In fourteen days time, the Brazil 2014™ FIFA World Cup™ (WC) kicks off in the South American nation of Brazil! As many readers may know, the WC is a Fédération Internationale de Football Association (FIFA) event embodied in the FIFA Statutes. As one of the largest single sports events and most-watched competitions on earth, the WC enjoys phenomenal interest from sports fans and the business world alike. From an intellectual property (IP) perspective, FIFA has developed and protected an assortment of logos, words, titles, symbols and other trade marks to be used in relation to the 2014 FIFA World Cup™ (the Official Marks). In order to attract funding to stage such a large event, FIFA offers its partners, sponsors and supporters the exclusive rights to use of the Official Marks for promotional and advertising purposes. The full picture of WC partners, sponsors and national supporters is available below:
Therefore, according to FIFA, the protection of the exclusive rights is crucial for the funding for the 2014 FIFA World Cup Brazil™ and therefore non-affiliated entities are asked to respect FIFA’s intellectual property (IP) and conduct their activities without commercially associating with the 2014 FIFA World Cup™
Read the full article here.
The judgment in John Katana Harrison v. Royal Media Services Ltd 6161 of 2009 sets an important precedent in the area of copyright law in Kenya. It is trite law that the right to authorize the inclusion of any musical works in an audio-visual work or a broadcast, which is known as a synchronization right, can only be authorised/licensed by the respective foreign or local copyright owners.
In reality, this blogger has observed with alot of concern that there are a number of production studios, broadcasters, marketing and advertising companies in Kenya that include musical works in their productions. The most common examples are the Wedding Shows that are aired on local television networks. These shows include a whole repertoire of well-known local and foreign musical works from various genres. Following the judgment in the Katana case, this blogger would advise all parties concerned in the synchronisation of musical works to ensure that express consent has been duly obtained and where necessary, the desired license agreements are in place.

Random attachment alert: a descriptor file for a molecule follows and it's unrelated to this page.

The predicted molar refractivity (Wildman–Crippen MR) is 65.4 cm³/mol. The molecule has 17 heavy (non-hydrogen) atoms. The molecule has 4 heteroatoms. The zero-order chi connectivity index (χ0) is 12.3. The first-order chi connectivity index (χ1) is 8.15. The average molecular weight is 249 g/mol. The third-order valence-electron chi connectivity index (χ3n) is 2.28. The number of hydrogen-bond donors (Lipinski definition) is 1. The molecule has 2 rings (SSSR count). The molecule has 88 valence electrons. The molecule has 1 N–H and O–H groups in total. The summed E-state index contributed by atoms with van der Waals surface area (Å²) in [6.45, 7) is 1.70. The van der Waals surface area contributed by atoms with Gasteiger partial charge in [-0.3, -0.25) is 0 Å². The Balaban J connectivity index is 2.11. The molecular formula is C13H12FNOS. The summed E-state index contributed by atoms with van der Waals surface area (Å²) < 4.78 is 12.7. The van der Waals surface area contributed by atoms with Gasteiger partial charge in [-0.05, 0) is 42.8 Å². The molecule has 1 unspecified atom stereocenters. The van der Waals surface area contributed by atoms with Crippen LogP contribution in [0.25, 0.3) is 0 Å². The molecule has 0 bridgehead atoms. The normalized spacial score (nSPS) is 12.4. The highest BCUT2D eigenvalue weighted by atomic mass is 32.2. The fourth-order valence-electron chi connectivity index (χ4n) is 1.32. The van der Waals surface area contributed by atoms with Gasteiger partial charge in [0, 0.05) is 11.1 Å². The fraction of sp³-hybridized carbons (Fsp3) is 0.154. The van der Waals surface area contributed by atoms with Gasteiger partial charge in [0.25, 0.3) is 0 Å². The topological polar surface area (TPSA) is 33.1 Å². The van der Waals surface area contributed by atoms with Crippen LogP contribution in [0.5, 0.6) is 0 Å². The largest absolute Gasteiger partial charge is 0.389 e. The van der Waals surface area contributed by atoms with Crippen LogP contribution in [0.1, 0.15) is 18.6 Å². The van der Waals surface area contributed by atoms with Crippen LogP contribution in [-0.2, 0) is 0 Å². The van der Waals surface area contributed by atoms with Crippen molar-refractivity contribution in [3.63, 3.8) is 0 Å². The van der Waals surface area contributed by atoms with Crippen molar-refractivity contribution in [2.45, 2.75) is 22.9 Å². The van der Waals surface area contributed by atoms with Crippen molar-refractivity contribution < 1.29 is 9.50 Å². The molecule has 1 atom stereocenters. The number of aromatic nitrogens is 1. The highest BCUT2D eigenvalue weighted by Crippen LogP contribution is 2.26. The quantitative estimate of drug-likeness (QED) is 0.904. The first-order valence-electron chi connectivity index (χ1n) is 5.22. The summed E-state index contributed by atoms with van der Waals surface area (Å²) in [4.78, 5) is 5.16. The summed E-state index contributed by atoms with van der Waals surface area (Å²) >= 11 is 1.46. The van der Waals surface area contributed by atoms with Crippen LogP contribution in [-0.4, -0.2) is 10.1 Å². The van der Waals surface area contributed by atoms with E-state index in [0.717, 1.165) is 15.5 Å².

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As many may already know, Safaricom, the largest mobile telecommunications company in Kenya is currently embroiled in a handful of intellectual property (read: copyright) law suits, with creators and innovators alike. See full list here. Recently, there have been some new developments in two of these cases, namely the M-Shwari and JB Maina cases.
To recap briefly, the M-shawri row arose late last year when Faulu Kenya claimed that it had pitched to Safaricom the idea of a mobile money service that allows users to save, borrow loans and earn interest using their mobile phones. On the other hand, the JB Maina case has been in court since 2010 when Safaricom was accused of copyright infringement in respect of musical works of JB Maina alleged to have been uploaded on Safaricom’s portals.
The Daily Nation now reports that the Court has declined to grant Faulu Kenya’s application for an interim injunction pending determination of its suit for breach of copyright and violation of trade secret. While this blogger is inclined to agree with this preliminary ruling by Justice Havelock, several concerns the learned judge’s reasoning on this case were raised.
Turning to the JB Maina case, a recent court ruling reported in full here has awarded limited Anton Piller orders to the plaintiff, JB Maina against Safaricom. The effect of these orders is that it allows JB Maina in the company of a copyright inspector to enter Safaricom’s premises, inspect its machines, take records, make copies of records for purposes of gathering and preserving evidence necessary to prove his claim. The court has also granted JB Maina a temporary injunction restraining Safaricom from dealing in JB Maina’s works, in addition to awarding JB Maina the costs of the motion to be paid by Safaricom.
This blogger will revisit this return of Anton Piller orders in Kenya’s IP litigation landscape in a subsequent post. However for the purposes of the JB Maina case, there are a couple of interesting questions that this blogger believes must be at the back of Safaricom’s mind. The first question is whether there is need to have such a complex web of relationships between the right holders (copyright owners); the music collecting societies (the copyright assignees); the content service providers and/or premium rate service providers (the middle men); and itself as a major user of copyright works. This first question requires Safaricom to think hard about eliminating the middle men altogether so as to deal directly either with the music collecting societies or the copyright owners themselves on an exclusive basis. The second question which flows from the first is whether the acts currently performed by Safaricom in respect to musical works and sound recordings ought to be licensed in the first place. This second question arises based on the various unlicensed rights currently being exploited by Safaricom, namely reproduction, communication to the public in addition to the performing right in the musical download.
At the very least, it is hoped that the final conclusion of both these Safaricom copyright suits may provide useful IP jurisprudence that will help settle some of the unanswered questions in Kenya.